The acquisition of the Argentine startup Bixti by Brazilian Elo7 is a case worth studying. Having experienced a surprising and rather early exit from accelerator NXTP Labs, the company’s success begs the question of what types of profiles flourish in the technology industry within Latin America.
PulsoSocial editor Maca Lara-Dillon spoke with Alexis Caporale, the 22-year-old Bixti CEO who will now work at Elo7 in the area of Latin American business development.
The Birth of an Idea
Caporale explained that the idea for Bixti emerged from a situation his mother confronted in finding there was nowhere online to market and sell her crafts. While social networks were an option, they did not prove sufficiently effective. In his search for a platform, Alexis came across the U.S.-based Etsy, and following its model, created Bixti.
Caporale worked alongside his sister, Mariana, for a year prior to entering NXTP Labs’ acceleration program. Once acceleration started, he underwent a crash course in entrepreneurship, developing traction, filling out his team and formulating business strategies.
Following the experience at NXTP, Caporale explained that he and the rest of the Bixti team kept Etsy on their radar, especially admiring its Quit your Day Job mantra for crafters. They also kept Elo7 in view, especially once it received the backing of Accel Partners and Monashees Capital.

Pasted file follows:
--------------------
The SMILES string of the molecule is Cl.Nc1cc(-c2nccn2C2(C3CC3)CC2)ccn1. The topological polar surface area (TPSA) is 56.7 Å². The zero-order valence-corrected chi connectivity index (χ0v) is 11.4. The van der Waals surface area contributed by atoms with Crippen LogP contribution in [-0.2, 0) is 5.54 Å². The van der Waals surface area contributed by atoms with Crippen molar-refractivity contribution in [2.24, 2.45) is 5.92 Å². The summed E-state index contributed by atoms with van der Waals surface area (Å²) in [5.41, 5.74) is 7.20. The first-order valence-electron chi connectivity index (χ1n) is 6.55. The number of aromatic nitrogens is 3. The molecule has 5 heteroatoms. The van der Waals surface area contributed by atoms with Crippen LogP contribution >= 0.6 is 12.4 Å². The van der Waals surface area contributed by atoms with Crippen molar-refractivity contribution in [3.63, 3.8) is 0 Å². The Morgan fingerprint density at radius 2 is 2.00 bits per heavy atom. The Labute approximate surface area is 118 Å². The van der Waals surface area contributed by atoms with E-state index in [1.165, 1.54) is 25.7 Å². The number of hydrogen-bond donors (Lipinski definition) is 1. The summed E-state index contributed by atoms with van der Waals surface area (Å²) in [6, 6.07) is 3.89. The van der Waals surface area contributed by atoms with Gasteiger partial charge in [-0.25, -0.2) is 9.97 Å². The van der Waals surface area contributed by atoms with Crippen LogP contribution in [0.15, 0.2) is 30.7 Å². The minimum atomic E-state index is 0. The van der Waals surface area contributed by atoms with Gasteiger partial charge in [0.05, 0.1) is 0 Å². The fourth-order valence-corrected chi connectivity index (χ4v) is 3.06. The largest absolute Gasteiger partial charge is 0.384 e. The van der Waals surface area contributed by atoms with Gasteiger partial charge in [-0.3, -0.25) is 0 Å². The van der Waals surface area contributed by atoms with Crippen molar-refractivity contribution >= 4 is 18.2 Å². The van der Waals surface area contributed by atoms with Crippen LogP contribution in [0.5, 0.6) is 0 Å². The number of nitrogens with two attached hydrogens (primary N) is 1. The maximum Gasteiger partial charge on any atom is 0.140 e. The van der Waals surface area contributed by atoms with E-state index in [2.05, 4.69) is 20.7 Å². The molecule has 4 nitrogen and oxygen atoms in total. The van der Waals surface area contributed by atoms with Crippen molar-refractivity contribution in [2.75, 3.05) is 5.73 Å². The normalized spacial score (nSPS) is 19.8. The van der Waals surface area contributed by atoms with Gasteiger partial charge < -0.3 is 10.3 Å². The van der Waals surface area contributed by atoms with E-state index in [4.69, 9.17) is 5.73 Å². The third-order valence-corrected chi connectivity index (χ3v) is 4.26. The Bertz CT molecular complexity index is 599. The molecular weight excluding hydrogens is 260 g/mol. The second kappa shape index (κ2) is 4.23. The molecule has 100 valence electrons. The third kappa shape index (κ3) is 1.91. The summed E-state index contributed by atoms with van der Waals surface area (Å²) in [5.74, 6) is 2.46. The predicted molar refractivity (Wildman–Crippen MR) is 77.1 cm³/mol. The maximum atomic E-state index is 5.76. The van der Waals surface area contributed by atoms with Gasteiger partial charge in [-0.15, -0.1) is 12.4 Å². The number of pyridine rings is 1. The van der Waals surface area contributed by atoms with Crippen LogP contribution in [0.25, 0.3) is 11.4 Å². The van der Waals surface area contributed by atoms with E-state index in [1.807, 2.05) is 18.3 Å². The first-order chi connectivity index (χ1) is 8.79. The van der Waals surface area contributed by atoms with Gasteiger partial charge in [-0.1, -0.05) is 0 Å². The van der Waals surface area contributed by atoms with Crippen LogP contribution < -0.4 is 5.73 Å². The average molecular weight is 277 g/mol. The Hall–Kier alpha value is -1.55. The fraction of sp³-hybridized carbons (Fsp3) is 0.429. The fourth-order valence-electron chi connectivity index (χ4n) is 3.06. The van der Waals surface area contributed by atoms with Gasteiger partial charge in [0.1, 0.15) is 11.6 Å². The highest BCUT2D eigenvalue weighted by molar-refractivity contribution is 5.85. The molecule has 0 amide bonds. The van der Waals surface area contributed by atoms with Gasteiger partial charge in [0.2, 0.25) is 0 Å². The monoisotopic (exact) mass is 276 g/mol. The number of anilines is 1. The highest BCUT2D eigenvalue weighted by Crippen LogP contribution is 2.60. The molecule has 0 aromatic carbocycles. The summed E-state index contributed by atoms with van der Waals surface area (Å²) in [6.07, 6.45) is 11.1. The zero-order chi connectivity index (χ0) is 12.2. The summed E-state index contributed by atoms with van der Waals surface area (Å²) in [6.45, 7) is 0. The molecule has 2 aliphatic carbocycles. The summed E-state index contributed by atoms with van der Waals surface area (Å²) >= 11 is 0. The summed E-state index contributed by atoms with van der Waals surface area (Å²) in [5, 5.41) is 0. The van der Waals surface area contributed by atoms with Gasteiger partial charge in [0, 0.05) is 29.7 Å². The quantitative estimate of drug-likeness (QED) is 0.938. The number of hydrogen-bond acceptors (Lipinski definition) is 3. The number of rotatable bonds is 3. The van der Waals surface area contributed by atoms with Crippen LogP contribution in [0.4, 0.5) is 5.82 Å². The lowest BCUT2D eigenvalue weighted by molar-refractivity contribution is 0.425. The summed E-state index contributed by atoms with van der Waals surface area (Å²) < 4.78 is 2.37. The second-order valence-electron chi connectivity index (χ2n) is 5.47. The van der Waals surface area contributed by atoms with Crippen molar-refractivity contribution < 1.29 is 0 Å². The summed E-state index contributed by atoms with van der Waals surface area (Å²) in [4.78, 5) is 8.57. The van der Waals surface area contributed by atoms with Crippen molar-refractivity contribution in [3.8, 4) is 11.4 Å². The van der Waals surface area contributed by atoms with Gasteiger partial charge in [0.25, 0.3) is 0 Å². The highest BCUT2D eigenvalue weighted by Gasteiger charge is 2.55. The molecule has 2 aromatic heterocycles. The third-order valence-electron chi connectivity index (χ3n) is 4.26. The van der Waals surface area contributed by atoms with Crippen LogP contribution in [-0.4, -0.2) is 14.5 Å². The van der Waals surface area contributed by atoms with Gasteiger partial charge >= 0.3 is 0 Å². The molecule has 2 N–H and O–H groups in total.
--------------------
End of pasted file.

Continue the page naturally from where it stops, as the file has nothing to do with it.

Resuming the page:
When asked whether he thinks his age had anything to do with Bixti’s failure to receive funding after acceleration, Caporale explained that the issue was explicitly brought up only once by a VC. His feeling was that, though his youth was likely a factor, more important was the stronghold of Elo7 in Brazil and the sentiment among VCs that investing in companies like Bixti for which Brazil would not likely serve as a prime market was not a wise decision. It seemed as if Brazil wasn’t in the plan, then there was no plan.
Now, Caporale will no longer have to worry about the Brazilian market, as his focus in his new position will be on the Hispanic market in Latin America. Bixti itself will be undergoing numerous changes. Its 1,500 Argentine artisans, who sell upwards of 10,000 products on the platform, should be prepared.
Bixti is an interesting case indeed. In a Latin American startup ecosystem where focus is placed on investment from VCs and acquisitions by companies in the States and Europe, could an exit via a buy from a Brazilian business also be a reasonable expectation? Perhaps.
See the full video of our conversation with Alexis Caporale below: